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Corporate Structures in Cannabis: The C-Corp

The Cannabis Industry & C-Corporations
Qualified Small Business Stock Exclusion IRC Section 1202

By Doug Mueller CPA | Mueller Prost

Cannabis businesses, like other businesses, must make an important decision when starting a business: What type of entity should they conduct their business operation through?

The major forms of business entities are partnerships, limited liability companies, S-Corporations and C-Corporations. Each entity type has its own unique tax and legal advantages and disadvantages. S-Corporations and partnerships are called “pass-through entities” due to income, deductions, credits and losses passing through to the respective owner individual tax returns, with the entity generally not being subject to federal income tax. C-Corporations pay income tax at the entity level and income generally is not reported by the owners unless wages or dividends are paid to them. Limited liability companies with more than one member can elect either partnership treatment or C corporation treatment, and single-member limited liability companies can elect to be ignored altogether. Another advantage for a C-Corporation is its lower immediate tax rate and the owners individual tax returns are not complicated by a pass-through income or loss. The owners also are not personally liable for the C-Corporation income taxes.

Choosing an entity type is even more important to cannabis companies that commonly deal with IRC Sec. 280E. For federal income tax purposes, IRC Sec.280E denies deductions and credits to cannabis businesses, except for cost of goods sold (“COGS”), since cannabis is still federally illegal.

One advantage certain C-Corporations have over other entity types is IRC Sec. 1202. This Code Section allows an eligible shareholder to potentially exclude up to 100% of the gain on the sale of eligible qualified small business stock (“QSBS”), potentially saving a taxpayer significant federal tax dollars when he or she sells the stock.

In order to qualify as QSBS and thus be eligible for the IRC Sec. 1202 exclusion, the stock must satisfy all of the following:

  • It must be issued by a domestic C-Corporation with no more than $50 million of gross assets at the time of and immediately after issuance;
  • The corporation must use at least 80% of its assets (by value) in an active trade or business, other than in certain personal services and types of businesses;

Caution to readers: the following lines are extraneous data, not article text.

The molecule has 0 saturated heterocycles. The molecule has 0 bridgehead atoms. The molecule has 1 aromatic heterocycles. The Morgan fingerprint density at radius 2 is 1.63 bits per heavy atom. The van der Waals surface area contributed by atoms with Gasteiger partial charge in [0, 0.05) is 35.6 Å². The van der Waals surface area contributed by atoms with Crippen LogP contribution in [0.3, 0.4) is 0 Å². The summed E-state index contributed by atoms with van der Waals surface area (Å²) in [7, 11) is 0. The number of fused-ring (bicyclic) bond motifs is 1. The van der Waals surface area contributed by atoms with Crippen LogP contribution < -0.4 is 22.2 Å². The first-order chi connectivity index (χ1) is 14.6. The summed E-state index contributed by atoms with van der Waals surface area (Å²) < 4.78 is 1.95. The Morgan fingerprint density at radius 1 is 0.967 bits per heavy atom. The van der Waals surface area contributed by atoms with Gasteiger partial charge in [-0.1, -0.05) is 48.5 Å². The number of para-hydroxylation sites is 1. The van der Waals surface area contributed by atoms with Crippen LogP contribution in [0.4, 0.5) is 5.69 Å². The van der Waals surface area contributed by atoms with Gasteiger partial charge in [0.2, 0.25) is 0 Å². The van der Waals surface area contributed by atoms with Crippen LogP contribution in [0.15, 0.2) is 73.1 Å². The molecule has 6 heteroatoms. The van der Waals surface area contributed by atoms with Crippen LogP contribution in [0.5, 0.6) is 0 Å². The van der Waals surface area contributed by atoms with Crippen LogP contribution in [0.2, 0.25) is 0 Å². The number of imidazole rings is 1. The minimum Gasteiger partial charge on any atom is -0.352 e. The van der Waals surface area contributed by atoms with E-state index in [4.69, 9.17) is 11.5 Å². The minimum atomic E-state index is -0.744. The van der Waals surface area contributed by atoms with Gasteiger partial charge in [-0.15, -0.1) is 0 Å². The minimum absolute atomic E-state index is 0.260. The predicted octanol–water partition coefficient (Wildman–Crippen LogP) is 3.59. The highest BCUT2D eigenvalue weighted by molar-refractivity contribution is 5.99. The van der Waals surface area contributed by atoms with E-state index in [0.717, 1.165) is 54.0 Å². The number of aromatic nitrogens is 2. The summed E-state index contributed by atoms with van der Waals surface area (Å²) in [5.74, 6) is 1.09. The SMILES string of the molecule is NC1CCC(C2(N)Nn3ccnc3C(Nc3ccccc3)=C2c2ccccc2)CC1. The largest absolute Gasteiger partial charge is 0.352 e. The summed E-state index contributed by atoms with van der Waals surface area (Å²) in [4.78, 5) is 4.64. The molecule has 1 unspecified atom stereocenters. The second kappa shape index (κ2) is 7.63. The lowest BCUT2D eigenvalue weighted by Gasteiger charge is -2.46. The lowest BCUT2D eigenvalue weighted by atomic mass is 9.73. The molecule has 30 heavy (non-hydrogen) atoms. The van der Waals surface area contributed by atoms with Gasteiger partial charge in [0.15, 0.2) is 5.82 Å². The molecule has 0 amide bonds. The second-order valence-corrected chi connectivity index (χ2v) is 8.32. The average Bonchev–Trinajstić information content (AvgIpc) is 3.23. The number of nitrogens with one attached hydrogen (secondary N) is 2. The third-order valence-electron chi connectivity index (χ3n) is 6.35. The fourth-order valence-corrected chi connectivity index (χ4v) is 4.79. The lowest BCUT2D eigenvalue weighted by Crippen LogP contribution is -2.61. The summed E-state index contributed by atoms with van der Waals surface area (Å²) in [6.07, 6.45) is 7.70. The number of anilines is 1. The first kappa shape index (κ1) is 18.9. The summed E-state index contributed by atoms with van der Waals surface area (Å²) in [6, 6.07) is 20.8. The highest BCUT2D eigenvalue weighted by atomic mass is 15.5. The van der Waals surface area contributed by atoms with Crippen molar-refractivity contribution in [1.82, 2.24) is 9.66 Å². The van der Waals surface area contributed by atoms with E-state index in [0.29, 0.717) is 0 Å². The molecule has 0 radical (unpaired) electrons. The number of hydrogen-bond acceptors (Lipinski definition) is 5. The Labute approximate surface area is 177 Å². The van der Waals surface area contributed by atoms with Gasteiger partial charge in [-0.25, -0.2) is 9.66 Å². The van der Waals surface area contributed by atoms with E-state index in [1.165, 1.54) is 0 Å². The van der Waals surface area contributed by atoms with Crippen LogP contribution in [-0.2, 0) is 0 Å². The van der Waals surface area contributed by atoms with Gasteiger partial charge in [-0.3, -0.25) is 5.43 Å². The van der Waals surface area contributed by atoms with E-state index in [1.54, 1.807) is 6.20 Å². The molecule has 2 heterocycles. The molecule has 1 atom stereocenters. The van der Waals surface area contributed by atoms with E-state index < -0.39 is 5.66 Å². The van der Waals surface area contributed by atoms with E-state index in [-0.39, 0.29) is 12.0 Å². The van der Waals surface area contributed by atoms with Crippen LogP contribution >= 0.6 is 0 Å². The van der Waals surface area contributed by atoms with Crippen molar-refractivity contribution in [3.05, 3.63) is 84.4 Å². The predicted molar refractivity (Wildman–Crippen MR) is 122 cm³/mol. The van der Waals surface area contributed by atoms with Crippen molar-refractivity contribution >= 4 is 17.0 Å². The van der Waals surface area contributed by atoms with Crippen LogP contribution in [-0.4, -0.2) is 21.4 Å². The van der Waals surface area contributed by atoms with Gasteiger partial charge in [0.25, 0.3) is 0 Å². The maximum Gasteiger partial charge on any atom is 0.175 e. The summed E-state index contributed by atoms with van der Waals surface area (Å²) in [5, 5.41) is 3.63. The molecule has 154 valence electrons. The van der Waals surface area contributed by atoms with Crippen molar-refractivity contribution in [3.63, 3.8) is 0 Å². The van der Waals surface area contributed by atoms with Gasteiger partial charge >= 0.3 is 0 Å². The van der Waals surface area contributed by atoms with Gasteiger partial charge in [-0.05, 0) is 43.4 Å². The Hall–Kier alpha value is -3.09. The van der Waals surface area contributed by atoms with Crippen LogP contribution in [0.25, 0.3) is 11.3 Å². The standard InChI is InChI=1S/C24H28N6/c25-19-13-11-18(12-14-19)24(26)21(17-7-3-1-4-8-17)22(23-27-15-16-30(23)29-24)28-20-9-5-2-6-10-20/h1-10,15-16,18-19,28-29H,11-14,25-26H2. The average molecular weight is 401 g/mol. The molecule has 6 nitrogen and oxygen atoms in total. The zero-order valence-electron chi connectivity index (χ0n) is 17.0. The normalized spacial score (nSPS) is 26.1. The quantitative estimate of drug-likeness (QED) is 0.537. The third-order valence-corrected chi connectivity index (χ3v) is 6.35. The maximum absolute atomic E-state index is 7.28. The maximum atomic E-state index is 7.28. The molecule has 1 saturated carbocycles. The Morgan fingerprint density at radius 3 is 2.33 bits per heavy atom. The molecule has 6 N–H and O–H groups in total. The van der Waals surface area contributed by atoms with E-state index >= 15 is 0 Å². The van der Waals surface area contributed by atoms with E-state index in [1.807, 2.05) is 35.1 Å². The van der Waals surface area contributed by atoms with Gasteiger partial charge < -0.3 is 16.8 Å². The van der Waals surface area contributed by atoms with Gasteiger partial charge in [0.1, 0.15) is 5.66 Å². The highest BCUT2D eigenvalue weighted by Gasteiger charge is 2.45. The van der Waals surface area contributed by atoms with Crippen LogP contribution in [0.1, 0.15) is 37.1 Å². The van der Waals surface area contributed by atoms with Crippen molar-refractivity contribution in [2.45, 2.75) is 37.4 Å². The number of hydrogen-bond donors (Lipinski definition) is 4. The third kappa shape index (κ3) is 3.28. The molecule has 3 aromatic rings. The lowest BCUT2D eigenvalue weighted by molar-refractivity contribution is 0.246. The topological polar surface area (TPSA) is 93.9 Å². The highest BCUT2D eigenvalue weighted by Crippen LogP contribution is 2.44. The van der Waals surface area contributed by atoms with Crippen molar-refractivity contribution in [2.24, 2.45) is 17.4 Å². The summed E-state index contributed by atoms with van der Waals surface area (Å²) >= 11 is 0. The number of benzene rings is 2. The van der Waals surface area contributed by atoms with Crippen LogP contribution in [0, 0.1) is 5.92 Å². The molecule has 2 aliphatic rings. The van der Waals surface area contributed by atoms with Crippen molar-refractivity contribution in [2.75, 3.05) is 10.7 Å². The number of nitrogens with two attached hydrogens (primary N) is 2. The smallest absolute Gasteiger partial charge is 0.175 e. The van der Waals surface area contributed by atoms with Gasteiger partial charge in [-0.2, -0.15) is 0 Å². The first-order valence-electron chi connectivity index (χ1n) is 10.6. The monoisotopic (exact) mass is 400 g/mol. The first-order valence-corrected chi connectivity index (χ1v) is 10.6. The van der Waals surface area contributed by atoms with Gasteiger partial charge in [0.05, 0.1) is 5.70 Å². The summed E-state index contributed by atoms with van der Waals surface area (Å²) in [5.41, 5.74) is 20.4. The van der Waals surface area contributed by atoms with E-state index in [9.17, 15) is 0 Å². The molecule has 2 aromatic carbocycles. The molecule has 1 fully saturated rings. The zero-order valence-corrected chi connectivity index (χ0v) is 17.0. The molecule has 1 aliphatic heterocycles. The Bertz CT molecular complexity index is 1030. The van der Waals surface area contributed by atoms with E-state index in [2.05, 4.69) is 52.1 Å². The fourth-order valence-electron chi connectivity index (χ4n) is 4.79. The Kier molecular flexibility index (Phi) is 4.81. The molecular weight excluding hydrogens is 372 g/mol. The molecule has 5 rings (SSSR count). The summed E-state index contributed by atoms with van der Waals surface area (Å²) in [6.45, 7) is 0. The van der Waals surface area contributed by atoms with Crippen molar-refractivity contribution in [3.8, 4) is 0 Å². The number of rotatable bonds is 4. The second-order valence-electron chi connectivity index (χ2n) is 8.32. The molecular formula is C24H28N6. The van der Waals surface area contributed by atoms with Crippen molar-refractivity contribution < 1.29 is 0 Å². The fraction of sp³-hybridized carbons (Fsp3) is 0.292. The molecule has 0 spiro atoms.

• The stock must have been Issued after September 28, 2010 for the 100% break (see below);
  • The stock must be owned by an individual or an entity other than a C-Corporation;
  • The stock must have been acquired by the owner on original issuance; and
  • The stock must have been held for more than five years.

The percentage of gain on the sale of QSBS that is excluded from federal income tax is determined as follows:

  • QSBS issued from September 28, 2010 – Present = 100% gain exclusion.

The amount of gain eligible for exclusion is limited to the greater of $10 million or 10 times the taxpayer’s basis in the QSBS. (You can make certain transfers to increase this amount.)

If all requirements of Sec. 1202 are met, will a cannabis business be eligible for this tax break?

IRC Sec. 280E states:

“No deduction or credit shall be allowed for any amount paid or incurred during the taxable year in carrying on any trade or business if such trade or business consists of trafficking in controlled substances (within the meaning of Schedule I and II of the Controlled Substances Act) that are prohibited by federal law or the law of any state in which such trade or business is conducted.“

Since IRC Sec. 1202 operates to exclude gain from recognition, it is neither a deduction nor a credit. Although the Internal Revenue Service has not provided any official guidance, a reasoned answer from reading the tax law is that if the cannabis business meets all requirements of IRC Sec. 1202, a cannabis business owner may be eligible for the tremendous gain exclusion.

Most cannabis businesses have been recently formed and may not meet the five-year test, yet IRC Sec. 1202 is a tempting reason to consider formation, or election, as a C-Corporation.

If you are a limited liability company taxed as a partnership but want to consider switching to C-Corporation and be eligible for § 1202, you need to meet with a competent tax advisor.

The choice of entity is a complex area, as are the requirements of IRC Sec. 1202. A qualified tax professional should be consulted to provide entity choice consulting and determine potential eligibility for IRC Sec.1202.

Douglas Mueller, CPA
President
314.862.2070
dmueller@muellerprost.com

 

Stacy Campbell, CPA
Partner, Tax Services
314.862.2070
scampbell@muellerprost.com

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